To his 2014 catchphrase “sab ka saath, sab ka vikaas”, Narendra Modi has added two new words: “sabka vishwas”. It is, presumably, a reference to India’s minorities, most of whom did not vote for the Bharatiya Janata Party. “We have to win their trust,” he told members of the newly elected National Democratic Alliance government in the central hall of Parliament on May 25. “Those who voted us are ours and those who did not are also ours.”

It was a rare occasion when Modi directly addressed the condition of minorities in India. In 2014, he had only obliquely alluded to them in “sab ka saath, sab ka vikaas”. They were to be part of a generalised common good, weak links in the chain that had to be fixed in the march of progress. It is to be hoped this recognition that a government must actively work for the trust of those who fear it, that there cannot be any “discrimination”, is a sign that the BJP is willing to recalibrate its relationship with minority citizens.

But even as Modi spoke of addressing their social, educational and economic backwardness, he dismissed the “deception” and “fearmongering” of opposition parties who claimed to represent minorities as “votebank” politics. The fears generated by five years of a BJP-led government are all too real. Several BJP leaders, including party president Amit Shah and Modi himself, also ran an openly communal election campaign that thrived on these fears and won.

In his first tenure, hate crimes and violence against minorities became almost routine. Not only have there been few convictions for lynchings in the name of the cow, in many cases, the BJP has played an active role in rehabilitating the accused. Last year, Union minister of state Jayant Sinha was photographed garlanding eight men convicted of a lynching in Jharkhand. During the election campaign this year, one of those accused of the 2015 Dadri lynching was seen cheering Uttar Pradesh Chief Minister Adityanath from the front seats.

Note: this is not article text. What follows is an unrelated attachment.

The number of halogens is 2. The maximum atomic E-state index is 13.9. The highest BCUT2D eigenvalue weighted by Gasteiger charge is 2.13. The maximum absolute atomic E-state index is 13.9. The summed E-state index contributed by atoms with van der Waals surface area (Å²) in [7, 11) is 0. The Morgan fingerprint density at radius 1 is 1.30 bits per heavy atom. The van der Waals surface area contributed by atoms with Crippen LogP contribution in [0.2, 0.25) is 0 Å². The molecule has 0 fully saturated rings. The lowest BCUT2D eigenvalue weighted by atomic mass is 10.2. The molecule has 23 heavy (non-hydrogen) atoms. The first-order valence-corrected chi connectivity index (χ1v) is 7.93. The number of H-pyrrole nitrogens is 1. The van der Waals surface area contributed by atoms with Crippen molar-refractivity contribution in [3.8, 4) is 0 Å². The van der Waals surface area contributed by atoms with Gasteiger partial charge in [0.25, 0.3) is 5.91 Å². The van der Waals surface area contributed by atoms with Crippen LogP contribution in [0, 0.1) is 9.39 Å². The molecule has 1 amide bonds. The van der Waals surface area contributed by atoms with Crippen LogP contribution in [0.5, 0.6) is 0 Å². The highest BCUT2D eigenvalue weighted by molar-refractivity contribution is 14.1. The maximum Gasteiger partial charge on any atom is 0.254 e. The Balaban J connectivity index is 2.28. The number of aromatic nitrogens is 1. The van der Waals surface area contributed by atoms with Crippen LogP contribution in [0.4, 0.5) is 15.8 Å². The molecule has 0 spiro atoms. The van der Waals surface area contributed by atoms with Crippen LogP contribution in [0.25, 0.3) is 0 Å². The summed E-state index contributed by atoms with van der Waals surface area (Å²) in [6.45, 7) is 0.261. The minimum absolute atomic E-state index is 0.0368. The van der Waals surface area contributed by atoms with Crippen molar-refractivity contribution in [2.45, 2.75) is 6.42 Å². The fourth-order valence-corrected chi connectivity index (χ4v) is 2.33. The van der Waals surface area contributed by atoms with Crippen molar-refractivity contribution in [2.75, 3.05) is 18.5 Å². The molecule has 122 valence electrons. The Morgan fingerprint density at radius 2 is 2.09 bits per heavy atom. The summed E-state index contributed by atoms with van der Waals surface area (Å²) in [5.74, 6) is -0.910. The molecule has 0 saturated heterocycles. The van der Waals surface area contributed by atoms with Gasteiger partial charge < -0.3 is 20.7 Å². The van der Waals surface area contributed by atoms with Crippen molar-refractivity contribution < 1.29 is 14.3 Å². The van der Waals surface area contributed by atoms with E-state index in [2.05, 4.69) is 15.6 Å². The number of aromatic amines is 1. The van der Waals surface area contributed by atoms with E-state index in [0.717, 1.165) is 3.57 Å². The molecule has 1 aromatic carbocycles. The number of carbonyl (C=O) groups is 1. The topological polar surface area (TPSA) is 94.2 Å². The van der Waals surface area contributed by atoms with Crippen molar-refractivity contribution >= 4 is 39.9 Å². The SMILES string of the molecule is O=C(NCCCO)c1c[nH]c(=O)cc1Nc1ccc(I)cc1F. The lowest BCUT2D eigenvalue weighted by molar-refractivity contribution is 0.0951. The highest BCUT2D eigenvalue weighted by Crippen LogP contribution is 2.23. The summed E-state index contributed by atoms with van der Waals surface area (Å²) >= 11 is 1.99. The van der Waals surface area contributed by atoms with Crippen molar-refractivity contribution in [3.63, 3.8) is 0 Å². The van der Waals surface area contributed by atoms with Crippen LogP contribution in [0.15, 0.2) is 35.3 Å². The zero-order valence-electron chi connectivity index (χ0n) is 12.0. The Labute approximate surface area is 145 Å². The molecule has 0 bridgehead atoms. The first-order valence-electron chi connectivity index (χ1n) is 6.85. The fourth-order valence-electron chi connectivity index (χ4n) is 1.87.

In the BJP’s project of remaking Indian citizenship, reflected in the Citizenship (Amendment) Bill, 2016, the party made it clear that India could offer a home only to non-Muslim refugees of the subcontinent. Shah has repeatedly referred to so-called Bangladeshis – read Bengali-speaking Muslims – as “ghuspetiya” (infiltrators) and “termites” who must expelled from the country.

In a campaign fuelled by hate, the BJP fielded terror-accused Pragya Thakur, who called Gandhi’s killer, Nathuram Godse, a “patriot” and asked his detractors to examine their own patriotism. Adityanath was penalised by the Election Commission for hate speech after he characterised a Muslim candidate as a “descendant of Babur” and a “terrorist”.

In these five years, if Modi spoke out at all against the attack on minorities, it seemed like a reluctant concession made after much prodding. While he has denounced lynching as a “crime”, he remains ambivalent about the motivation behind it: so-called cow protection. Earlier, he had denounced “fake cow protectors” - presumably, the passions of vigilante mobs genuinely animated by devotion to the cow could be understood. In this election campaign, he spoke of being hurt by the term “Hindu terror” and only condemned Pragya Thakur’s remark about Godse after an intense backlash against it.

The poisonous election campaign is a jarring contrast to Modi’s ostensibly statesman-like words on Saturday. After five years of the government shielding and enabling majoritarian violence, they fail to convince. Already, within days of his re-election, mob attacks on Muslims have been reported. In his second term, the prime minister needs to put his words into action. He could start by ensuring that those accused of lynching are put behind bars and terror cases where minorities were targeted are allowed to continue without impediment.